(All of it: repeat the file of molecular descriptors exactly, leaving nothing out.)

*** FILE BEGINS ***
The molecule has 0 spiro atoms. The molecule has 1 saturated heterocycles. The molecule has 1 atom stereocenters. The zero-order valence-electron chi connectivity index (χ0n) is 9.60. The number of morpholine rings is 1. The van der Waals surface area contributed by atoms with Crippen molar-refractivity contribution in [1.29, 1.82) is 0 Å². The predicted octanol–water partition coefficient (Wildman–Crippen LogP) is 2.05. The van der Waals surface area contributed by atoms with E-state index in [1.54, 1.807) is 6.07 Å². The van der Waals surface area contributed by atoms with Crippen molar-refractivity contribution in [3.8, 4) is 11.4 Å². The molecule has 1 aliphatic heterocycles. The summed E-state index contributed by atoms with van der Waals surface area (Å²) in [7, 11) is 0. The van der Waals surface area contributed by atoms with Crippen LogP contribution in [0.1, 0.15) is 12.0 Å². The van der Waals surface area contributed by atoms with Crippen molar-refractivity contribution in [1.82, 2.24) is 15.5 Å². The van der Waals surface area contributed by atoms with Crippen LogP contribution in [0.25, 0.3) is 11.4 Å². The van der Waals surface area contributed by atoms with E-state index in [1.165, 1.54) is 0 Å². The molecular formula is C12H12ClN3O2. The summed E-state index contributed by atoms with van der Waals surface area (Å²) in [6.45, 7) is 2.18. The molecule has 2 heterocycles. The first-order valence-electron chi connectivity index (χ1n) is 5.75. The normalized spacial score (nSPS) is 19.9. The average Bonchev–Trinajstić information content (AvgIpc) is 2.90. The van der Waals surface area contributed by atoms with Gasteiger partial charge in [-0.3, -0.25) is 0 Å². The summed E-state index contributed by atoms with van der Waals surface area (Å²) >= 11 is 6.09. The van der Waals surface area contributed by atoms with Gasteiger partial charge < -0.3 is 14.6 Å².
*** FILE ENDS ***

The molecule has 0 spiro atoms. The molecule has 1 saturated heterocycles. The molecule has 1 atom stereocenters. The zero-order valence-electron chi connectivity index (χ0n) is 9.60. The number of morpholine rings is 1. The van der Waals surface area contributed by atoms with Crippen molar-refractivity contribution in [1.29, 1.82) is 0 Å². The predicted octanol–water partition coefficient (Wildman–Crippen LogP) is 2.05. The van der Waals surface area contributed by atoms with E-state index in [1.54, 1.807) is 6.07 Å². The van der Waals surface area contributed by atoms with Crippen molar-refractivity contribution in [3.8, 4) is 11.4 Å². The molecule has 1 aliphatic heterocycles. The summed E-state index contributed by atoms with van der Waals surface area (Å²) in [7, 11) is 0. The van der Waals surface area contributed by atoms with Crippen LogP contribution in [0.1, 0.15) is 12.0 Å². The van der Waals surface area contributed by atoms with Crippen molar-refractivity contribution in [1.82, 2.24) is 15.5 Å². The van der Waals surface area contributed by atoms with Crippen LogP contribution in [0.25, 0.3) is 11.4 Å². The van der Waals surface area contributed by atoms with E-state index in [1.165, 1.54) is 0 Å². The molecular formula is C12H12ClN3O2. The summed E-state index contributed by atoms with van der Waals surface area (Å²) in [6.45, 7) is 2.18. The molecule has 2 heterocycles. The first-order valence-electron chi connectivity index (χ1n) is 5.75. The normalized spacial score (nSPS) is 19.9. The average Bonchev–Trinajstić information content (AvgIpc) is 2.90. The van der Waals surface area contributed by atoms with Gasteiger partial charge in [-0.3, -0.25) is 0 Å². The summed E-state index contributed by atoms with van der Waals surface area (Å²) >= 11 is 6.09. The van der Waals surface area contributed by atoms with Gasteiger partial charge < -0.3 is 14.6 Å².